Is It Possible to Be Fully Open to Your Partner?

Are you truly open to your partner (to his/her full range of experiences and to his/her unique way of being in the world)?

Or are you open mainly to the versions of your partner that don’t challenge some predetermined status quo, the version of him/her you find acceptable and easy to tolerate?

The Patterns of You

We’re all predictable to some degree. A level of sameness allows us to be known to ourselves and others, a predictability that represents who we are. Think about this for a moment: you’re probably able to quickly describe the people closest to you, and based upon these descriptions, you expect certain behaviors from each person. And based upon these differences, you may reach out to the different people in your life depending on what you’re needing, a reaching-out that is guided by the anticipation of particular responses from each.

Our particular patterns, our likes and dislikes, what we are drawn to and avoid, our unique way of being in the world, all to a certain degree represent our comfort zone. It’s as if we all have our own emotional center of gravity that we orbit around, at times staying close to the epicenter, at other times, moving farther away. But if we venture too far out, we tend to feel the pull to return to the comfortably known.

Philosophers and psychologists explain our unique patterns with the concept of the “self.” At any given moment, you are either being “yourself” or you are acting in ways that are seen (by yourself and/or others) as uncharacteristic. In these instances, others may comment, “You don’t seem yourself, are you OK?” And the picture becomes somewhat complicated when your way of being, the self you inhabit, somehow isn’t in sync with your most authentic longings. In these instances, the self one inhabits is more like a mask that conceals rather than a manifestation/conduit of one’s essence.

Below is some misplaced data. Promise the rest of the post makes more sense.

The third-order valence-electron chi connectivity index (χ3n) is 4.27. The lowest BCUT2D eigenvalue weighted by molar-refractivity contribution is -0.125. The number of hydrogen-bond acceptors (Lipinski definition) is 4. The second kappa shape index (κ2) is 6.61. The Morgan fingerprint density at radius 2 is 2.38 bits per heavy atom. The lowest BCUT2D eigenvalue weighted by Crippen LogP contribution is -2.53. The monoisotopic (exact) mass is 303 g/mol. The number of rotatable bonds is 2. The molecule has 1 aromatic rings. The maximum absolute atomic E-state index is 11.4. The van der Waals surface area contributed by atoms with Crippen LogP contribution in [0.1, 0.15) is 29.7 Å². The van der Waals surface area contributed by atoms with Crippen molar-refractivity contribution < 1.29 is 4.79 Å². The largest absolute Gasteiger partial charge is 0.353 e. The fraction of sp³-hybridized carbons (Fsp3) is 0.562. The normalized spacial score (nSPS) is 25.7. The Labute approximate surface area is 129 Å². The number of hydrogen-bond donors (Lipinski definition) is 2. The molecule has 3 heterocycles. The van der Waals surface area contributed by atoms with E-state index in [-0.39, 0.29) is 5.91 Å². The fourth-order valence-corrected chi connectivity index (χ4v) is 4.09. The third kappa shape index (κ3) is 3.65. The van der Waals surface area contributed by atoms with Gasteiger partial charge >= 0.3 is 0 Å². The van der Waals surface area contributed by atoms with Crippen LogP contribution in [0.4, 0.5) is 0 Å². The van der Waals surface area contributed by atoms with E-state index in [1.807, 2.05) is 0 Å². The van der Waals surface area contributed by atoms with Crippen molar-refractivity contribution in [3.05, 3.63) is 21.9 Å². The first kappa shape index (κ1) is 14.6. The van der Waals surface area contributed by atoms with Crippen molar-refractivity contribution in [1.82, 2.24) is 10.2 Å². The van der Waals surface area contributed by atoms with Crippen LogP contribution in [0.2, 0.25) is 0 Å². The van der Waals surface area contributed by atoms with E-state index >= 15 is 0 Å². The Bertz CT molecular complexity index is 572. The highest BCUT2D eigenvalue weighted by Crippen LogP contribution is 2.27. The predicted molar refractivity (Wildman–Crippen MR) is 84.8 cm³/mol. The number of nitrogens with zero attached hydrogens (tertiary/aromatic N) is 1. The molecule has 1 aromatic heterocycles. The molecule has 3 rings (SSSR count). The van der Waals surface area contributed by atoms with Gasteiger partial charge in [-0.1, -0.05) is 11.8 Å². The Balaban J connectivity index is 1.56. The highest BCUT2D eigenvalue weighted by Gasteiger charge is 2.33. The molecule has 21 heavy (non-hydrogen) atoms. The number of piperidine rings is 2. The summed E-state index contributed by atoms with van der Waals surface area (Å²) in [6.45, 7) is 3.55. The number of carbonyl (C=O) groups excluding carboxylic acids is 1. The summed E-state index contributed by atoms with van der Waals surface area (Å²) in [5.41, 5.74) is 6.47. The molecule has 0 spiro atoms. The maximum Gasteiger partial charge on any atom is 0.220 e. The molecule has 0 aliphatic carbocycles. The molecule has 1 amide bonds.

Couple Patterns: The Intersection of Two Selves

Barry describes himself as a “tough person… I don’t take any crap and I call it like I see it.” What Barry wore as a badge of pride (his no-nonsense, “this is who I am, take it or leave it” attitude), his wife Samantha experienced as a rigid, unyielding way of being that often pushed her away. The only way she could psychologically/emotionally move toward Barry was to somewhat forgo herself and contort to fit into his experiential center of gravity. On those rare occasions when Barry compromised for Samantha, when he would attempt to step into her world, he would become so tense and on edge and critical that it wasn’t worth it to Samantha. To maintain her own sanity (and to remain in a marriage with Barry), she determined that she could only remain completely separate from him or fold herself into the fixed confines of his self.